Standard Essential Patents Explained

Overview

In this video, Jörg Witting and Christian Harmsen explain the latest developments in Standard Essential Patent case law.

Other topics discussed include:

  • The key issues in patent litigation involving standard essential patents
  • Why the European Commission in Brussels intervened to define acceptable license offers
  • How the two different approaches to standard essential patents across Europe impact cases
  • What role the European Court of Justice has played
  • Why standard essential patents are so important to clients in high tech industries
  • How Bird & Bird's dual expertise in patent litigation and competition law benefits clients who face legal challenges from standard essential patents

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Transcript

Standard Essential Patents
Dr. Jörg Witting & Christian Harmsen


CHRISTIAN HARMSEN: There has been a lot of patent litigation in Germany involving standard essential patents. The big issue in this is can the patent owner request an injunction against the patent infringer and there has been an important decision by the Federal Supreme Court in 2009 deciding that indeed the user has to give and accept the license offer to the patentee and if he does this and meets other criteria then indeed an injunction cannot be claimed and in this case lawyers after that been widely and strictly applied by the law instance courts in Germany.

JORG WITTING: And then in parallel some time ago the European Commission in Brussels stepped in and started two very important investigations which leaded to decisions handed down earlier this year and there the commission applied a slightly different approach which rather looks at the willingness of the standard user to negotiate or to take a license.

CHRISTIAN HARMSEN: In Europe there are many patent cases pending currently where this issue is of importance.
The Regional Court of Dusseldorf has indeed referred one of our cases for our client Huawei to the European Court of Justice, requesting the ECJ to decide how the European law has to apply on this scenario.

 JORG WITTING: And then European Court of Justice will then hand down general principles on this very issue which national courts throughout Europe will then have to apply to further shape the case law and specify the specific reconditions.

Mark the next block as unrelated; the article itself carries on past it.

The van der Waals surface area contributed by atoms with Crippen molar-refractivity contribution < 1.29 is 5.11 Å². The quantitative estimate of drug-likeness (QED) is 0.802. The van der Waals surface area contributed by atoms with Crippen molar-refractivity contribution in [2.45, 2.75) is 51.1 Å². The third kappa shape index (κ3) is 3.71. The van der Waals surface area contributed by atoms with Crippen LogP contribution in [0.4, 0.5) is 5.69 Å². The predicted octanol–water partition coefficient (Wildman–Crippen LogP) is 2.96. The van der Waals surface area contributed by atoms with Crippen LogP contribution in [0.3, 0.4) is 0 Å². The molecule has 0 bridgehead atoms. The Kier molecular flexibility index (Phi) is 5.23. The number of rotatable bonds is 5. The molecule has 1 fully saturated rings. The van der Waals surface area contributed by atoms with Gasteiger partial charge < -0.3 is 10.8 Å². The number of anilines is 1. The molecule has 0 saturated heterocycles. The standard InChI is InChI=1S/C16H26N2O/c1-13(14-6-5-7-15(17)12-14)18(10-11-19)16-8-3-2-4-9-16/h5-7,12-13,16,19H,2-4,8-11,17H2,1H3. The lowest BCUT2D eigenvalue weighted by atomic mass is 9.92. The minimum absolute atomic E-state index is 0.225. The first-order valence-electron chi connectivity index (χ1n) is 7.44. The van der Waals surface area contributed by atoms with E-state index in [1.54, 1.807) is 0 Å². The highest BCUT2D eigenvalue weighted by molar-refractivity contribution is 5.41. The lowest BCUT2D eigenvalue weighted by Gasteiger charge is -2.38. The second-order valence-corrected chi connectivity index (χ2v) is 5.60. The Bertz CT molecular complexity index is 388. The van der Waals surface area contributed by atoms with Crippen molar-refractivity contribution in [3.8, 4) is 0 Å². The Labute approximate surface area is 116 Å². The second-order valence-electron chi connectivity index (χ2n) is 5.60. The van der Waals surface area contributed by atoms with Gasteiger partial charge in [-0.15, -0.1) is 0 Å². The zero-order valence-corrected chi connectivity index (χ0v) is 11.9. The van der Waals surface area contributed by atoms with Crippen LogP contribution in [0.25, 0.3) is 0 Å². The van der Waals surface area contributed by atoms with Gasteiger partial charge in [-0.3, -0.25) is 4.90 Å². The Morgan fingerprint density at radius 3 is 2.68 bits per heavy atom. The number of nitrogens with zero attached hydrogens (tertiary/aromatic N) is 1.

The questions actually centered around the problem that the German Courts had a certain approach and the European Commission had a wider, more flexible approach it is in principle, the devil is in the detail, but in principle it is about the issue whether a specific license agreement and some further preconditions have to be fulfilled by the standard user on one side or it is sufficient to demonstrate willingness to negotiate and take a license on the other side.     

CHRISTIAN HARMSEN: The hearing was quite big and very formal besides the parties the European Commission and two member states Finland and the Netherlands that gave their pleadings and it was a big audience 100 spectators judges from member states representatives of high tech companies, lawyers and other interested parties it was quite a remarkable day.

In high tech industries standards are of big importance, this case is about the interface  between IP monopoly rights on one side and competition law on the other side and this case will give guidance on the limitation between both.

JORG WITTING: And I think that we at Bird & Bird are particularly well placed to blend together expertise from our strong IP practice with our knowledge on European Competition Law to serve clients exactly at that interface between IP and competition.

END

This document is a transcript of an edited video recorded in September 2014.

the problem that the German Courts had a certain approach and the European Commission had a wider, more flexible approach it is in principle, the devil is in the detail, but in principle it is about the issue whether a specific license agreement and some further preconditions have to be fulfilled by the standard user on one side or it is sufficient to demonstrate willingness to negotiate and take a license on the other side.     

CHRISTIAN HARMSEN: The hearing was quite big and very formal besides the parties the European Commission and two member states Finland and the Netherlands that gave their pleadings and it was a big audience 100 spectators judges from member states representatives of high tech companies, lawyers and other interested parties it was quite a remarkable day.

In high tech industries standards are of big importance, this case is about the interface  between IP monopoly rights on one side and competition law on the other side and this case will give guidance on the limitation between both.

JORG WITTING: And I think that we at Bird & Bird are particularly well placed to blend together expertise from our strong IP practice with our knowledge on European Competition Law to serve clients exactly at that interface between IP and competition.

END

This document is a transcript of an edited video recorded in September 2014.